A few months back I had an opportunity to see Anne Lamott speak in Madison. I was familiar with her book Bird by Bird: Some Instructions on Writing and Life, but I wasn’t sure I ever read it. It was lumped in my mind with other texts, such as Natalie Goldberg’s Writing Down the Bones and Julie Cameron’s The Artist’s Way, both of which I had read.
These are books I classified as being about the writing practice. They were more inspirational than instructional, providing encouragement for writers to begin the practice of writing. I had been fortunate enough to take a workshop with Natalie Goldberg once and had done a longer seminar about Cameron’s book, where we worked through her suggestions week-by-week. I continued meeting with some of the women I met in the class for almost a decade after.
But I knew less about Anne Lamott. I followed her on Facebook as any “good” writer should, and attended her talk out of curiosity and I suppose duty. My friend and I were surprised when we arrived at the theater and the line wound down the street. The event didn’t even start on time because people were still taking their seat in the packed 1,500-seat theater long after she was supposed to begin.
When she finally did speak, I knew why she had been such a star for so long. She spoke of ordinary things, but in a way that made them seem fresh. Lamotte read and talked from her new book Almost Everything: Notes on Hope and in doing so provided advice to the audience about how to be a human in trying times.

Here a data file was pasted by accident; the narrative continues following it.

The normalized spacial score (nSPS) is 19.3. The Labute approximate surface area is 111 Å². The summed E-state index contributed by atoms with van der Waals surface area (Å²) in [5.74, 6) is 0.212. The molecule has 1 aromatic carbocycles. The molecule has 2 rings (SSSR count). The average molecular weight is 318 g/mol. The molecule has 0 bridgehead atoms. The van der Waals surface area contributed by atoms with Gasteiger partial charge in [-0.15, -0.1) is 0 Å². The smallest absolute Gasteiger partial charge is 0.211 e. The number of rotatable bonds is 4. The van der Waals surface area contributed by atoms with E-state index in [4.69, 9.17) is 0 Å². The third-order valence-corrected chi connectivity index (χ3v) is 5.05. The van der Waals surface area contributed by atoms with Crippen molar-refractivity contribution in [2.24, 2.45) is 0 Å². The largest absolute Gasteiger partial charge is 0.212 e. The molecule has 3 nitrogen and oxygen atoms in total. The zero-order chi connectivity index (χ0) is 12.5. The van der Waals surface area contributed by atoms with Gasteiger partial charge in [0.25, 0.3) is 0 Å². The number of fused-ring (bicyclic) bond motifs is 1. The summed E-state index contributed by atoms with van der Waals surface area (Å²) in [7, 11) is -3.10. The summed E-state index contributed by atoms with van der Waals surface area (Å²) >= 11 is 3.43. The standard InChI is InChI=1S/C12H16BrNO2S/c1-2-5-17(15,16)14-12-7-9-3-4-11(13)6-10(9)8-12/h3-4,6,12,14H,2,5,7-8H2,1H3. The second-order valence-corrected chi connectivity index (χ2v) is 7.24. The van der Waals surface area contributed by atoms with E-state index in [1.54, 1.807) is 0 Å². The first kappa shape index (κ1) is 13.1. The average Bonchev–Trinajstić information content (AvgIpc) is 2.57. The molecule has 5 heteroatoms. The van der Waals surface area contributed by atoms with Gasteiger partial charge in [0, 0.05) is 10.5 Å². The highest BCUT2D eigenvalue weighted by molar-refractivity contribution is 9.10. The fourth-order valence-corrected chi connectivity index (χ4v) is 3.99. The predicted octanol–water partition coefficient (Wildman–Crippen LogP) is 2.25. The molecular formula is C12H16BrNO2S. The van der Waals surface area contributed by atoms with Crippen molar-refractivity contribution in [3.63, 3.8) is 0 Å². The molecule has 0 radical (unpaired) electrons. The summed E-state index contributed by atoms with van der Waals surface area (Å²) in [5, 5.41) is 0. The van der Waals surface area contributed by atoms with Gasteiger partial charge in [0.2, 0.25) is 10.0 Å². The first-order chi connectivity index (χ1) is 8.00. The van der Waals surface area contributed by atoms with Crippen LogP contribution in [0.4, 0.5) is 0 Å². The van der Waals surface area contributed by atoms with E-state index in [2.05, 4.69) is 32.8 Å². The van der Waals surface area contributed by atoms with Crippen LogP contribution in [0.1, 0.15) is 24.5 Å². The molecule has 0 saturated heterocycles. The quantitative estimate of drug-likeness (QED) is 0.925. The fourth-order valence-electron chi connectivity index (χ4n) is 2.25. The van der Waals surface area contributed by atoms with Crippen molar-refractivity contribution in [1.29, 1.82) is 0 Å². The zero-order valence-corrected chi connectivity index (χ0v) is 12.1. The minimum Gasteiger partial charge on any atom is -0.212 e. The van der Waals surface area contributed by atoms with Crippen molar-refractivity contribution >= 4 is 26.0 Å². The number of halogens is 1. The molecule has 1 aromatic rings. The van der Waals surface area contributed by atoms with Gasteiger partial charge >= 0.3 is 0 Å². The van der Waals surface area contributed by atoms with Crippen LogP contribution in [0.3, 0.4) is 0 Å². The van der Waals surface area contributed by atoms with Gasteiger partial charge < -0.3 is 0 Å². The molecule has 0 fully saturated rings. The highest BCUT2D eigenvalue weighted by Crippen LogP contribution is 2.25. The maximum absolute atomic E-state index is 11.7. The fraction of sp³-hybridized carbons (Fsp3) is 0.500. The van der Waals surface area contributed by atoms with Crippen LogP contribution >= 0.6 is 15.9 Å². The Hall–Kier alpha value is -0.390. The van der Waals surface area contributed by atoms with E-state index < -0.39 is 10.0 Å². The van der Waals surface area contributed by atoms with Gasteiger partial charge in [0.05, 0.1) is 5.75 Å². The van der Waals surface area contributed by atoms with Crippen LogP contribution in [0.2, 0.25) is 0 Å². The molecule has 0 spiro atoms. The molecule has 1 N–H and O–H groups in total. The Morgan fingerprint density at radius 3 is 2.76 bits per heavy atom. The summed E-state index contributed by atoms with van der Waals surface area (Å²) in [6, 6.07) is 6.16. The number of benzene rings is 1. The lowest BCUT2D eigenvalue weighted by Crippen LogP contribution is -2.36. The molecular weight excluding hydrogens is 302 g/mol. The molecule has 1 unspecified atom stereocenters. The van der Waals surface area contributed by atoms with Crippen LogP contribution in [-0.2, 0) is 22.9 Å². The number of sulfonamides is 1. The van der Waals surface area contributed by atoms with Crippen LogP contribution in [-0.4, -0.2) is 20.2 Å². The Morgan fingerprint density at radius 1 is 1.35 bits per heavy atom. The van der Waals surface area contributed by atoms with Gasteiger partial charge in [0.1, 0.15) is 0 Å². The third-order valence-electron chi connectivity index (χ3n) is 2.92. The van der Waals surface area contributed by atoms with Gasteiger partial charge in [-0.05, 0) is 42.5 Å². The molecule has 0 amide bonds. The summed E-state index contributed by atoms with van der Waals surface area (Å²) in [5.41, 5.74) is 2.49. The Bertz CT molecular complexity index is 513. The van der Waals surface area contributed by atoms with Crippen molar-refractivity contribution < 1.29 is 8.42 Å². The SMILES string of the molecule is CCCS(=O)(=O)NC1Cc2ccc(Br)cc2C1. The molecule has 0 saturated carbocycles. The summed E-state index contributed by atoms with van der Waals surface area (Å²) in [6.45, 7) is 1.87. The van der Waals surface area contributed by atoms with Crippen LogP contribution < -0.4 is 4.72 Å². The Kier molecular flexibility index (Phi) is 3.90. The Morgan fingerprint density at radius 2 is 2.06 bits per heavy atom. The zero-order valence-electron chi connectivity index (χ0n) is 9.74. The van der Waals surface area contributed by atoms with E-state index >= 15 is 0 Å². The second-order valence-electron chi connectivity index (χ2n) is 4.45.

She talked about writing, but also our troublesome government, loving difficult people, losing the people we love, and the struggles we face, such as her own past alcoholism. I was somewhat embarrassed to find myself crying through much of her speech. I needn’t have been, as I believe she was touching something deep inside me that needed attention.It was not a complex message, and I tend to be a cynic, but I guess it was exactly what I needed to hear at that moment. Click To Tweet
It was not a complex message, and I tend to be a cynic, but I guess it was exactly what I needed to hear at that moment. I have since read the book and found the messages there to be similarly helpful. I was even moved throughout to write down many of her quotes.
The book is broken up into sections based on the type of advice she is giving, such as Hope, Death, and Food. She also includes a chapter on her advice on writing in which she paraphrases the lessons she gives to young children as well as adults. I am not sure how much of this section is similar to Bird by Bird, but I felt as if I was copying almost all of it into my notebook.
We also learn the origin of the phrase “bird by bird” which was something her father told her brother when he was stressing about writing a report about birds. He reportedly told him to just take it bird by bird.
I even pulled out some of my favorite inspirational quotes from Anne Lamott’s Almost Everything book. I’ll be interested to hear from you if you’ve read this book, Bird by Bird, or any of the other books I’ve mentioned. Have you ever been moved by something that surprised you?